Chesapeake Bay Retriever Dog Breed Information - All About Dogs

Chesapeake Bay Retriever

Chesapeake Bay Retriever



Leading his origin from the United States, the Chesapeake Bay Retriever is often colloquially referred to as the Chessie. An avid retriever of wildfowl (also on the water) this breed was the first retriever that was officially recognized and registered by the American Kennel Club. Chesapeake Bay Retrievers are not so widespread as the Golden Retrievers or Labrador Retrievers, but they make great companions for the field of a hunt. Also, this breed is a wonderful family pet.

Height: 21-26 inches  Weight: 55-80 pounds  Lifespan: 10-12 years


The Chesapeake Bay Retriever is, without doubt, the most resilient and powerful of all six species belonging to the Retriever. This breed is very fond of wildlife. It is alert, intelligent, brave and extremely versatile. Chesapeake Bay Retrievers are independent, hardy and able to endure all the difficulties and hardships. Chessies are hard-working and athletic animals. Comparable Breeds: The Golden Retriever and Labrador Retriever.


Very loyal and deeply devoted to his owner, the Chesapeake Bay Retriever has a naturally strong, protective instinct. This is a very friendly, loving and affectionate breed. It gets along well with older children who already know how to handle a dog. In addition, it does not conflict with other dog breeds, provided that they grew up in the same house. Still, the Chessie tends to be aggressive towards unfamiliar dogs and people. Because of their hunting instincts, Chesapeake Bay Retrievers do not get along with cats or other small pets. These dogs need to be in constant communication with their family members, and if you ignore them or leave alone for a long time, Chessies tend to destroy the surrounding objects. This breed of dog is not recommended for dog breeders with any previous experience, nor for too apathetic people.

Coat / Care:

Chesapeake Bay Retrievers have a two-layered coat, which has water repellent properties. The outer layer is dense, slightly wavy, short and rough. The undercoat is thick and tightly curled in its structure. This breed usually comes in different shades of brown, red and tan. Shedding is moderate. Brush your pet using a stiff brush in order to minimize the hair loss. Once a week is enough. It is important not to overdo it with care since this can only damage the protective and water-repellent properties of the Chessie’s coat. For this reason, bathing is only permitted in the case of urgent need.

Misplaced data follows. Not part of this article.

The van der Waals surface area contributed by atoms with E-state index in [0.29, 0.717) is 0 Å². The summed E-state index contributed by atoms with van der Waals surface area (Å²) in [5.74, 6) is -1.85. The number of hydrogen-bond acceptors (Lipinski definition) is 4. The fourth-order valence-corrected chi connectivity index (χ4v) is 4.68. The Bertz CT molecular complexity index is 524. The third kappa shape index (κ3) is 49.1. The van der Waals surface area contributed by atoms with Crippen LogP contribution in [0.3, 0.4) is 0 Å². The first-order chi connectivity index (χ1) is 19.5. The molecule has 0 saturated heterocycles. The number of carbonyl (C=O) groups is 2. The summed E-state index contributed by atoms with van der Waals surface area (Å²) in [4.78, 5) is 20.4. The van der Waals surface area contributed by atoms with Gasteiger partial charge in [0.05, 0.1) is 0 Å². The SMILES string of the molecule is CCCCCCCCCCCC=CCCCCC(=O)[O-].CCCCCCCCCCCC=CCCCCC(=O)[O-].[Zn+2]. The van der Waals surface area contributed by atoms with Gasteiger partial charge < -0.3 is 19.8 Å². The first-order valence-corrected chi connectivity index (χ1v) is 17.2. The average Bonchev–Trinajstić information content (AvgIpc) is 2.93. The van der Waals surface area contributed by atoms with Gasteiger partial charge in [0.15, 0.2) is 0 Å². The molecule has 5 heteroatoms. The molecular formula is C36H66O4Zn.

Health Problems:

The most characteristic diseases for this breed are Hip and Elbow Dysplasia, Von Willebrands disease, Progressive Retinal Atrophy (PRA), Cataracts, Epilepsy and Bloat. These dogs should not be kept in extremely hot climates. The Chesapeake Bay Retriever has a life expectancy of 10 to 12 years.

Weight / Height

The male Chesapeake Bay Retriever dog breed’s height is around 23 – 26 inches and weighs around 65 and 80 pounds. Female Chesapeake Bay Retriever dogs can reach a size from 21 – 24 inches and weighs between 55 and 70 pounds.


Dogs of this breed mature rather slowly, and at the same time, they are very self-willed and stubborn. Consequently, Chesapeake Bay Retrievers needed an experienced owner. It is very important to carry out early socialization and obedience training. Do not use harsh or oppressive upbringing methods. On the contrary, education should be based on firmness, fairness, patience, respect and consistency. The Chesapeake Bay Retrievers Dogs is particularly talented in tracking down wild game, hunting, various dog competitions and field trials.


The Chesapeake Bay Retriever requires daily active exercise and intense mental stimulation. This dog breed loves swimming and long walks on a leash. In addition, it makes an excellent companion for jogging or cycling. Chesapeake Bay Retrievers are not suitable for living in a city apartment. In fact, Chessies thrive best in the countryside, where they will have enough space for free walks and in a spacious, enclosed yard.

Photo credit: a.fave/Flickr

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